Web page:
THE NIB FORUM is a place to share current calls for stories and to discuss intriguing stories, narrative symposia, and articles. Occasionally, we publish commentaries from guest writers. The Forum also publishes stories that complement narrative symposia.

Comments are welcome. Approved comments will ordinarily be posted within 1 business day.

Wednesday, April 2, 2014

Journey with WeCan

NIB 4.1 with a narrative symposium focused on Parenting Children with Pediatric Brain Tumors is coming out soon. Here is a story we couldn't include in the journal but wanted to share with our readers.

Story By Gary Painter


                  Our daughter was diagnosed with a brain tumor (glioblastoma multiforme) while we were on vacation in August 2005.  As with all parents facing this horrible situation, we felt like were thrust into the front lines of battle for which we had no training.  We relied on the doctors in that hospital to tell us what was the best course of action through initial brain surgery and recovery.  When our daughter had recovered well enough to go home, we were recommended a protocol of treatment that may not have been in the best interest of her or our family, but at that time, we did not know what other options were available.  Fortunately, our insurance company did not want to pay out of network and brought us to Children’s Hospital Los Angeles and the best neuro oncologist in the country.
                  Shortly after arriving back home, our daughter required a shunt surgery to alleviate fluid build-up in the brain.  While in ICU, we met Kathy Riley from WeCan.  It hard to put into words what it meant to speak to someone that knew what we were going through, and then could provide us with information to help us judge what were our options both within the medical world and outside the hospital environment (school options, etc.).  We then were able to connect to other families in our same situation.  We spent time getting to know them at a wonderful family camp, and then walked with them in the hospital and clinic visits for the next 15 months.
                  Unfortunately, our journey ended with the tragic death of our daughter.  Fortunately, our support did not evaporate at that point.  WeCan continued to provide a lifeline.  Over the next two years, WeCan developed a bereavement program to help families like ours.  Nothing can take away the pain of losing a child, but having a community with people provides an environment where healing can begin.

Wednesday, February 5, 2014

Volume 3 issue 3 is on Project MUSE

Please see table of contents for issue here.

This issue of Narrative Inquiry in Bioethics explores a series of bioethical topics through a narrative symposium, a case study, and two qualitative research articles.

What is the experience of living with the label of “disability”? The narrative symposium, edited by Naomi Sunderland and Jeffery Bishop, presents a collection of stories from authors with both visible and invisible “disabilities.” These authors share deeply personal accounts of how their lives are affected by their disabilities and the way society views their disabilities. This collection of stories is fairly unique insofar as it explores a wide range of conditions, often labeled as amputation, autism, blindness, brain injury, deafness, spastic cerebral palsy and other conditions. The collection of stories not only allows us to read about diverse experiences, but to identify some common themes, which are explored in commentary articles by: Elizabeth R. Schiltz; Lorna Hallahan; Nicole Matthews, Kathleen Ellem, and Lesley Chenoweth; and Jeffery Bishop, Rachelle Barina, and Devan Stahl.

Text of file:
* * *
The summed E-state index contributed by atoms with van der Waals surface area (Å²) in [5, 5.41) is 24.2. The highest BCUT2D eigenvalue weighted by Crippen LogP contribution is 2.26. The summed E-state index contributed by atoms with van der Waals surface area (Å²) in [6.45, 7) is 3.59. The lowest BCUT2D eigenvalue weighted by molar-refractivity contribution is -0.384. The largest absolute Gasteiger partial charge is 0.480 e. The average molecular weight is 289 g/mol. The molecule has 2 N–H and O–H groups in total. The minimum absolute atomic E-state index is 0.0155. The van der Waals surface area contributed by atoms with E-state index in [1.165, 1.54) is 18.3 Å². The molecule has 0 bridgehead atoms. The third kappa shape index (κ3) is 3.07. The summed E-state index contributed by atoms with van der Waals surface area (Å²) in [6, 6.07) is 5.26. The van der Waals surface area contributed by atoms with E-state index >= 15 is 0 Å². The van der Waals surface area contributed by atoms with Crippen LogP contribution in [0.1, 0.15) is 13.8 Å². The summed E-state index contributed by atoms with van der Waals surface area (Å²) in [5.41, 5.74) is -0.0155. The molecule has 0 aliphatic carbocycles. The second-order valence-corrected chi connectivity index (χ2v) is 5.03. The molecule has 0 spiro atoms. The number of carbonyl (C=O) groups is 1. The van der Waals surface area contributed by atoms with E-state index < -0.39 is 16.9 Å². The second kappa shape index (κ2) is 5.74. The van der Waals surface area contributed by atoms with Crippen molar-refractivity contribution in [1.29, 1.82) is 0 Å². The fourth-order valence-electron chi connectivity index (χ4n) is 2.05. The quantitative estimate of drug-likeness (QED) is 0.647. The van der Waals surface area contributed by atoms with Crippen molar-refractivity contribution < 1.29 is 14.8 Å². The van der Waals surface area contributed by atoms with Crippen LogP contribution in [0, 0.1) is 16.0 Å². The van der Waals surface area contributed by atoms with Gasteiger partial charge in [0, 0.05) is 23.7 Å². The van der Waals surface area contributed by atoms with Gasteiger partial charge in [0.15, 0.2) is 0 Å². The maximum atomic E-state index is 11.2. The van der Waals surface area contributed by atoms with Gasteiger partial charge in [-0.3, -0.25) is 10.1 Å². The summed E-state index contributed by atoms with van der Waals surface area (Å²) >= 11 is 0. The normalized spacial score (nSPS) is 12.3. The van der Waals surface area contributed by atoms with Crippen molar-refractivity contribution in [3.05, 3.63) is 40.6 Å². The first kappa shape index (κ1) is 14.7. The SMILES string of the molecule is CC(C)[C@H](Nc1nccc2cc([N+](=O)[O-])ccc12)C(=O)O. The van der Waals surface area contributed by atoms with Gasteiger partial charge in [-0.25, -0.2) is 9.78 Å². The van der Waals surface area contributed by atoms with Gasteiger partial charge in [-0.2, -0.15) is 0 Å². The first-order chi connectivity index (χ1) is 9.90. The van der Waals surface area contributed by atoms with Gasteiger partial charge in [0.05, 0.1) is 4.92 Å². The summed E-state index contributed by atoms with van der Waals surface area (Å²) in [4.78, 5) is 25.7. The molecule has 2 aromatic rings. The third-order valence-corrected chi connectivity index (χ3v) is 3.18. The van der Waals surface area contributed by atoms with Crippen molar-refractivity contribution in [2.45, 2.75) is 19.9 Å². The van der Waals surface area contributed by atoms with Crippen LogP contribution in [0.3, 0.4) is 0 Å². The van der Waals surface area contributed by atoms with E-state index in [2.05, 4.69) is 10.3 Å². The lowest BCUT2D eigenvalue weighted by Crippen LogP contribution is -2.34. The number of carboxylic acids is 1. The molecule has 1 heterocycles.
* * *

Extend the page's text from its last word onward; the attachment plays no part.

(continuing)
How Do Deployed Health Care Providers Experience Moral Injury? Susanne W. Gibbons, Michaela Shafer, and Edward J. Hickling, and Gloria Ramsey address this question in their research article. The authors gathered narrative responses from a sample of recently deployed nurses and physicians that were analyzed help better understand individual perceptions of moral dilemmas that arise in combat. In the discussion section the authors draw out areas where healing efforts should be focused.

What are the perspectives of healthcare providers caring for patients with disorders of consciousness? The research article by Catherine Rodrigue, Richard Riopelle, James L. Bernat, and Eric Racine is based on their qualitative study involving healthcare providers with different backgrounds. They conclude that there is a need for greater awareness of contextual, institutional and social aspects and focus on these issues in training programs.

What does a families’ request to “do everything” mean when the patient has no chance of survival? In his case study H. Rex Greene discusses this common request and how to help both patients and families in such cases. He draws on Buckman’s SPIKES format to help unearth the real needs of the family and resolve the dilemma in a way that respects all parties concerned.

For a list of current Calls for Stories and Author Guidelines, please visit